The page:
Leave's ingredients for victory
Tom Mludzinski, 1st July 2016

Hurricane Brexit has wreaked havoc across the British political landscape. It has cost Britain a Prime Minister, the Opposition a vote of no confidence in its Leader, a run on the Pound, and that’s before Brexit negotiations have even started. Of course the polling industry also faces some consequences.  We have begun the process of analysing our campaign polls as we look to look learn the lesson of the referendum.  As we do so, there is still plenty of meat on the bones to pick off and digest.

Aristotle specified the “ingredients for persuasion” as pathos (emotion), logos (logic) and ethos (credibility) and elections can often be cut down these lines.

The challenge facing Britain Stronger In to win on pathos was made clear in a ComRes poll for the Sun. It showed that of those who intended to vote Remain, just 49% said liked they liked the EU while a plurality of voters were neutral. Clearly then Remain would not win on emotion.

Perhaps it was inevitable then that Remain’s campaign would be focused on risk, fear and trying to persuade voters that life would be worse off if the UK left the EU.  Making a positive case was just too hard a sell.  At the outset of the campaign the economy lagged well behind immigration and sovereignty as a key issue for voters. Project Fear helped the Remain campaign to shift this: after weeks of coordinated statements from politicians, independent organisations (think IMF) and international figures the economy jumped in importance some 17 points, leapfrogging immigration to be the most important issue for voters.  This also seemed to pause the narrowing of the Remain-Leave poll gap, albeit it temporarily.

Economic cutthrough

This shift on the economy and the raft of big-hitters coming out for Remain was an attempt at winning on ethos and logos. They banked on the credibility of their messengers: the much vaunted "experts" and the backing of the Prime Minister and Chancellor.

But perhaps the Remain campaign peaked too soon. The focus on the economy and risk was effective for a time, but ran out of steam weeks before polling day. Their key messenger and big asset - David Cameron - saw his own reputation and credibility take a knock. His ratings fell from 34% of voters saying he was important in helping them to decide how to vote in March to 26% in June. The ethos was flowing away from Remain.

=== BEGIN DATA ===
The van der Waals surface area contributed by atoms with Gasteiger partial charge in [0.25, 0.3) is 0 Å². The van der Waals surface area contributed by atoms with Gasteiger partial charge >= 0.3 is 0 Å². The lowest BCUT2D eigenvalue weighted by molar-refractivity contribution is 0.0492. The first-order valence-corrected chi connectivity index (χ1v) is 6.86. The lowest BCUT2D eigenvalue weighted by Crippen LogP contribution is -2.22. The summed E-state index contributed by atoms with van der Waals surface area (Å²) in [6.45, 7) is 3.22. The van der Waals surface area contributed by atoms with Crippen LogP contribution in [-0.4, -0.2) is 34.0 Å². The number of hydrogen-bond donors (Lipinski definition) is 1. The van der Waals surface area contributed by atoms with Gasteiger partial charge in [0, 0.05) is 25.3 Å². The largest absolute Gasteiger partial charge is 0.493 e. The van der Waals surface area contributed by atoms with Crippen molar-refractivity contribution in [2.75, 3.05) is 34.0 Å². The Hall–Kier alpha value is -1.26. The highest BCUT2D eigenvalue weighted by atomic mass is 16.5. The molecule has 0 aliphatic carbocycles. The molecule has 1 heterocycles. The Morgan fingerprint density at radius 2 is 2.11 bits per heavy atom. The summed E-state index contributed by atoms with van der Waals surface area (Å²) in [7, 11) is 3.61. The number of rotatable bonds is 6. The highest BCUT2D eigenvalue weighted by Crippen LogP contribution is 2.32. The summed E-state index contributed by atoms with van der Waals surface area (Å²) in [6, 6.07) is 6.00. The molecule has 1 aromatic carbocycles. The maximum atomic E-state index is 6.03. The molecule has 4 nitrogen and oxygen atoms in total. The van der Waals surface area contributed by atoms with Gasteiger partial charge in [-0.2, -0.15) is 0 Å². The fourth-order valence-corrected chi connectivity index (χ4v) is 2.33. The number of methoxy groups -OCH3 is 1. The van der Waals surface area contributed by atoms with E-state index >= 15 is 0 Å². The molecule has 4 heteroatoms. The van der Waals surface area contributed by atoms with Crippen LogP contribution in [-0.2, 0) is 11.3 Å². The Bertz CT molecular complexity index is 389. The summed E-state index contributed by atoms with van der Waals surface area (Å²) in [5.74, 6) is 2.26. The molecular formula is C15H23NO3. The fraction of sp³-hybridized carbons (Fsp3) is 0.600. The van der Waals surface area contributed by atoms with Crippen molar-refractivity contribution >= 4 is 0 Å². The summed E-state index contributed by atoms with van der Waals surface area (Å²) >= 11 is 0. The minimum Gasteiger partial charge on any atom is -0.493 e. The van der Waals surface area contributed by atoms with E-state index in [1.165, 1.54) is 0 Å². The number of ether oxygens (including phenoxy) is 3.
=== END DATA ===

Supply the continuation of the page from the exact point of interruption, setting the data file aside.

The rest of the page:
The Leave side were then able to regain the agenda as they shifted the debate onto the cost of the EU and domestic public services, immigration and Turkey. Proof of the effectiveness of this tactic came just a week before Referendum day when ComRes found that more people thought it likely that Turkey would join the EU than the UK would fall into recession if we left the EU. It is no coincidence that the same poll showed a momentous swing towards Leave, narrowing Remain's lead from 11 points three weeks previously to just one point. It was becoming clear that as the debate shifted away from the economy so public support shifted away from Remain.

There was further evidence too that the Leave messages were cutting through - and therefore winning logos - in the final ComRes poll. The main Leave claim that ‘we can take back control’ had the greatest impact, with 44% saying it made them more likely to vote Leave.  Indeed, two other Leave claims (Australian style immigration system and saving £350 million a week) had more impact than the top Remain message we tested (that Brexit would lead to recession).

At the outset of the campaign Remain had two out of three of Artistotle’s ingredients in their grasp. They perhaps never thought they could win on pathos, they could not match the raw emotional appeal of “taking control”. What really sealed their fate was Leave’s victory on logos in the final weeks and the deterioration of Remain’s ethos.

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